4. Plan an Earth-friendly family vacation. With summer on the horizon and countless trips scrapped because of the pandemic, many families are especially eager to take a much-needed vacation this summer. But it’s no secret that travel—especially by air—isn’t as delightful for the planet as it is for travelers themselves. This Earth Day is the ideal time to discuss how your family can lighten the footprint of your next getaway, whether that means taking the train instead of flying; planning a camping or bikepacking trip; or simply staying somewhere (from the destination itself, right down to your hotel) with a proven commitment to sustainable initiatives. Colorado, for example, is a green leader in tourism, from popular destinations like Aspen and Glenwood Springs that are powered by 100 percent renewable energy, to initiatives encouraging visitors to visit responsibly.

5. Start a daily sustainability practice. With all the constant doomsday headlines about a planet in crisis, it’s easy to become overwhelmed with existential dread. In fact, eco-anxiety is recognized by the American Psychological Association as “chronic fear of environmental doom”—a phenomenon that more people, especially young ones, are experiencing.

One way to combat anxiety while raising future champions for the planet is to take action, even in a small way. That’s the premise behind OneGreenThing, a nonprofit designed to empower people into doing just what its name suggests every day. “The idea is that doing one thing each day to connect with the planet—as simple as a walk in nature, calling a member of Congress, or composting—can help ease eco-anxiety and create the culture shift we need for big climate policy solutions,” says OneGreenThing founder Heather White, who’s also written a book on the concept. However small, such actions are a great way to start making sustainability a habit for the whole family—not to mention a fun dinner-table conversation topic. (And don’t miss Mountain range‘s guide to simple personal and political weekly Earth Month activities.)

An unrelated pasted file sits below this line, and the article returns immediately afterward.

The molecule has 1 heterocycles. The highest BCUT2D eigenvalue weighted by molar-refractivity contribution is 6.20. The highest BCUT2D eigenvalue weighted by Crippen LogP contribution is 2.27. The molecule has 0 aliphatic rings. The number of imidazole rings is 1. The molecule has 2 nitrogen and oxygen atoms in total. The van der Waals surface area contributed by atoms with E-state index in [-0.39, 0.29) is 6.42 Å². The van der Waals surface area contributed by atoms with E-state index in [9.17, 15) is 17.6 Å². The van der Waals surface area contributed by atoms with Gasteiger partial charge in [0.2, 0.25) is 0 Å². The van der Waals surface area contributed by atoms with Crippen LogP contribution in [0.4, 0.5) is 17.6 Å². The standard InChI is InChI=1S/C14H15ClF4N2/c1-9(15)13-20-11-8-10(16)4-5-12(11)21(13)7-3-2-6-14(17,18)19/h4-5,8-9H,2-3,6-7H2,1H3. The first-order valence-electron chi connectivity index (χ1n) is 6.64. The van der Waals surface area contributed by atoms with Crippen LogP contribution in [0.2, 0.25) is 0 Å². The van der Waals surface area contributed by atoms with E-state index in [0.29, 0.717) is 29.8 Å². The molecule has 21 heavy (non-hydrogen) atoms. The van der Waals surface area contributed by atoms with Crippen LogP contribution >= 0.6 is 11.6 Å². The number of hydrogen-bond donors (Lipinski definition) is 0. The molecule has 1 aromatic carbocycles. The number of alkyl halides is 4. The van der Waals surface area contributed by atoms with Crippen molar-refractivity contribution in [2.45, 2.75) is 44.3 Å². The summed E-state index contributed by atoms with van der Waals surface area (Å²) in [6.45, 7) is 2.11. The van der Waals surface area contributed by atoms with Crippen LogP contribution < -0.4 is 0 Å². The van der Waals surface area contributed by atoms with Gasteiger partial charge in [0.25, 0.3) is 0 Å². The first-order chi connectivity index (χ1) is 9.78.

6. Gamify going green. Families with a little extra competitive spirit (you know, the ones whose game nights require full body armor) can ratchet up the excitement of Earth Day beach or park cleanups or by adding in some stakes. Figure out prizes or rewards (no dish duty for a week, say) for whoever picks up the most trash or plants the most trees. Keep the competition going at home with other mini eco-challenges: See who can go the longest without eating meat, taking the car, or using the dryer, for example.

Meanwhile, green-minded families ready to level up their carbon-offset contributions can check out broader initiatives like the 30-day challenges by Random Acts of Green, a Canada-based, women-led social enterprise. As part of its current Earth Month Challenge, Planet Bootcamp encourages participants to “approach your green goals the same way you’d approach your health and fitness goals,” complete with training plans and pep talks. Participants log green acts on the free app and see the results of their efforts via impact reports.

Organizers say they see a bump in the number of acts logged when there’s an element of friendly competition involved, along with a fixed time window. “By gamifying climate action, we can help people get over that initial paralysis that occurs when they hear doom and gloom news,” says Random Acts of Green CEO Jessica Correa. “No matter which environmental problem gives you nightmares—food waste, plastics in the ocean, or climate change—they all demand the same thing: people acting together.”